Sunday, August 19, 2007

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Where's the netroots when you need them?

Despite my latest jabs at the netroots, I don't think their argument is completely without merit. There are issues where the foreign policy community, like any community, begins to placidly accept consensus without going back and questioning first principles. Like, say, the War on Drugs.

In the Washington Post, Misha Glenny discusses the costs of this disastrous 35-year policy quagmire:

Thirty-six years and hundreds of billions of dollars after President Richard M. Nixon launched the war on drugs, consumers worldwide are taking more narcotics and criminals are making fatter profits than ever before. The syndicates that control narcotics production and distribution reap the profits from an annual turnover of $400 billion to $500 billion. And terrorist organizations such as the Taliban are using this money to expand their operations and buy ever more sophisticated weapons, threatening Western security.

In the past two years, the drug war has become the Taliban's most effective recruiter in Afghanistan. Afghanistan's Muslim extremists have reinvigorated themselves by supporting and taxing the countless peasants who are dependent one way or another on the opium trade, their only reliable source of income. The Taliban is becoming richer and stronger by the day, especially in the east and south of the country. The "War on Drugs" is defeating the "war on terror."....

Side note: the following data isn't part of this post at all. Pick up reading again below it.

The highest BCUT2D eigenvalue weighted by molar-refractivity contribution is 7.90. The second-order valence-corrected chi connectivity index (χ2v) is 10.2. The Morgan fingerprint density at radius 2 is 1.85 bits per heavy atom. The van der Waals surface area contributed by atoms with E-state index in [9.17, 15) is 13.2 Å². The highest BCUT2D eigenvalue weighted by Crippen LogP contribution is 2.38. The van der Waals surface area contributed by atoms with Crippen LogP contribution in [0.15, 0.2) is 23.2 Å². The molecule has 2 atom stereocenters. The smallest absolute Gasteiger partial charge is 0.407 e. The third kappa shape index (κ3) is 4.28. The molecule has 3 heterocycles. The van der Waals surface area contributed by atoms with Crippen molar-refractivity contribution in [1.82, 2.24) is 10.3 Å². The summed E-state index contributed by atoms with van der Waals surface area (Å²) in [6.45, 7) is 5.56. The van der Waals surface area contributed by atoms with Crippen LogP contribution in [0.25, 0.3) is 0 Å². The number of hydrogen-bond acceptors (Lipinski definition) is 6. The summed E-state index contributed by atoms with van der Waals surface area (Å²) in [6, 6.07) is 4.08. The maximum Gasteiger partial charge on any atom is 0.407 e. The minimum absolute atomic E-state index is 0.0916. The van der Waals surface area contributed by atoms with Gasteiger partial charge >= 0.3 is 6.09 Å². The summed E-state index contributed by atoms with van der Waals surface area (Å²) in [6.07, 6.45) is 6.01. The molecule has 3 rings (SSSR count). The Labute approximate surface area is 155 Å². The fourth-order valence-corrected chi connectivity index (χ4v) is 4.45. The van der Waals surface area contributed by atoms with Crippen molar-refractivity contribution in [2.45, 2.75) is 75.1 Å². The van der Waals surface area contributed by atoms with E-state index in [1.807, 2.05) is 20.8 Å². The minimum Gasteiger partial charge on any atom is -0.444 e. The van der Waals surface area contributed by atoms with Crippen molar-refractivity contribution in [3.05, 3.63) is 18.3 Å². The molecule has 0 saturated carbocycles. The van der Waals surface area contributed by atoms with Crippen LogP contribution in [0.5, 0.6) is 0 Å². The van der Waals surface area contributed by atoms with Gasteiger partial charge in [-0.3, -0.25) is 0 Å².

In Washington, the war on drugs has been a third-rail issue since its inauguration. It's obvious why -- telling people that their kids can do drugs is the kiss of death at the ballot box. But that was before 9/11. Now the drug war is undermining Western security throughout the world. In one particularly revealing conversation, a senior official at the British Foreign Office told me, "I often think we will look back at the War on Drugs in a hundred years' time and tell the tale of 'The Emperor's New Clothes.' This is so stupid."

How right he is.

If the netroots really want to expose third rails in the foreign policy community, take this issue and run with it.

posted by Dan on 08.19.07 at 06:57 PM


Kos already thinks he knows it all, but here you are giving 'em more inside intel!

posted by: Donald Douglas on 08.19.07 at 06:57 PM [permalink]

Kos doesn't know everything. He does know what's not working.

posted by: Joe Klein's conscience on 08.19.07 at 06:57 PM [permalink]

Glenn Greewald has already written a significant amount opposing the so-called War on Drugs, and just a few months ago astonished some of his left-wing readers by attacking the prescription drug system (a necessary component of said war). At his old blog he specifically requested me (then writing under a pseudonym) to draft two guest posts exposing the follies of drug prohibition.

In any event, Daniel, you have him entirely wrong, and today he responded to your rather (uncharacteristically) vacuous criticism of him at some length. He's certainly no pacifist; few people who believe in the right to own guns are.

posted by: Mona on 08.19.07 at 06:57 PM [permalink]

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